Please agree to accept our cookies. If you continue to use the site, we'll assume you're happy to accept them.

# Primary Magazine - Issue 15: Up2d8 maths

This page has been archived. The content was correct at the time of original publication, but is no longer updated.
Created on 17 September 2009 by ncetm_administrator
Updated on 07 October 2009 by ncetm_administrator

# Up2d8 maths

In this issue of Up2d8 we consider food wastage and the ‘freegan’ lifestyle and also discuss how we can encourage supermarkets to help us stop wasting food. It provides some great mathematical opportunities for exploring percentages, big numbers and data. This resource provides ideas that you can adapt to fit your classroom and your learners as appropriate.

In addition to the ideas on the spread, here are some more that you could adapt and try:

• Make up a problem, eg the local supermarket wants to sell its most popular foods at half price instead of using ‘bogof’ offers. The manager would like to know what your favourite foods are so that he can offer these. Use this as an opportunity to make up a data handling session: Ask the children to draw one of their favourite foods on a post-it note. In groups, ask them to place their pictures on the board – how do they do this? Do they place them randomly or group them. Together make a bar chart or pictogram. Discuss the importance of labels and add these. They should then use this to help them create a bar graph or pictogram so that the manager can see clearly which foods to sell at half price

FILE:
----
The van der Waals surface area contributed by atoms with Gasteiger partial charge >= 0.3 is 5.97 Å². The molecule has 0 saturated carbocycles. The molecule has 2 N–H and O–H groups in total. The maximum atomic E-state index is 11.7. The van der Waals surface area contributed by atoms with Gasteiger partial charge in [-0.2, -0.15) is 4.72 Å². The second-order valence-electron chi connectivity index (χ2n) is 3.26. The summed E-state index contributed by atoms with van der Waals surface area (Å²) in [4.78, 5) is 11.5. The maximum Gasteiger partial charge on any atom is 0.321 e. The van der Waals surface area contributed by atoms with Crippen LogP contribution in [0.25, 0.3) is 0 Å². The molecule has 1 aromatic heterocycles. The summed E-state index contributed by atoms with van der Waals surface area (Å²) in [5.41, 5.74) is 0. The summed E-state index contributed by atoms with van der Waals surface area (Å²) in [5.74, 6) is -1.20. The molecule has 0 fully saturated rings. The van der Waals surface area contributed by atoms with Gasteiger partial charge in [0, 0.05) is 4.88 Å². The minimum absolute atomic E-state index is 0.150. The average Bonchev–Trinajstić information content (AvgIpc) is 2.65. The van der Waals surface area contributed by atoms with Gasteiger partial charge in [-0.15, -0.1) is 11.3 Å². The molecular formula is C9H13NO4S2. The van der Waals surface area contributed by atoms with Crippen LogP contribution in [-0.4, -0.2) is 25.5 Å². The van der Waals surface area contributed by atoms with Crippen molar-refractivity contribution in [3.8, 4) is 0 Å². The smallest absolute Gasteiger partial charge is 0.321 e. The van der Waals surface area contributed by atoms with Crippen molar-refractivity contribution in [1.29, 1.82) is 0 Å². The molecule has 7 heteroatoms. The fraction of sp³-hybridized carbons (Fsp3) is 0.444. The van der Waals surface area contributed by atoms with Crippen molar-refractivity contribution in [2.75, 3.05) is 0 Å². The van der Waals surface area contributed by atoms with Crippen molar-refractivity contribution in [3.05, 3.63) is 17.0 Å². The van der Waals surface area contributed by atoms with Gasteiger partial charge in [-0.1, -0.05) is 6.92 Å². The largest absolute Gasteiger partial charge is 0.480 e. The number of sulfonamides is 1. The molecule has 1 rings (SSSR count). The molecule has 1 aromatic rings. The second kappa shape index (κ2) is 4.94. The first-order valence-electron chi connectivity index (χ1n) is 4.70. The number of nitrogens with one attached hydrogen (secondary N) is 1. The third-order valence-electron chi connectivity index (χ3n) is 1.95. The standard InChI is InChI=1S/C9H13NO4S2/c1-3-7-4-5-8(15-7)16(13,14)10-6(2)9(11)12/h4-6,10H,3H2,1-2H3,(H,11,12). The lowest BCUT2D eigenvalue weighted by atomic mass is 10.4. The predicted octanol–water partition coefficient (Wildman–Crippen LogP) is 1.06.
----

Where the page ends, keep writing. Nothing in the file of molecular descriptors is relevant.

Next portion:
• Younger children could:
Set up a class shop.
Introduce a new offer every few days or each week: Buy one get one free, Buy one get one half price, three for the price of two etc. Ask the children to look out for them in the supermarket. That would probably be enough in FS, but in KS1, these could easily be introduced in an oral and mental starter, as part of a money topic. Using an IWB, teachers could build up a comparative list, each day asking, 'Is this better value than yesterday?' rather than, ‘Is this cheaper/more expensive?’ Teachers could work with a group to calculate the best offer for buying (say) tins of beans, or any other familiar food. Would the same offer be useful for food which spoils, for example, fruit or vegetables?
• FS children could make some packets of food (package plastic fruit or vegetables, bake salt dough biscuits or cakes until hard etc.) and label with ‘Sell by Friday’ or ‘Use by Wednesday’, then check their shop daily for items which must be removed
• FS and KS1 children receive fruit from the school fruit scheme. They could monitor the fruit order, e.g. children check deliveries, sort for a variety each day, check how much needs to be thrown away – keep a record and try to reduce the amount etc
• Older children could look at Freecycle

View this issue in PDF format

Visit the Primary Magazine Archive

 Add to your NCETM favourites Remove from your NCETM favourites Add a note on this item Recommend to a friend Comment on this item Send to printer Request a reminder of this item Cancel a reminder of this item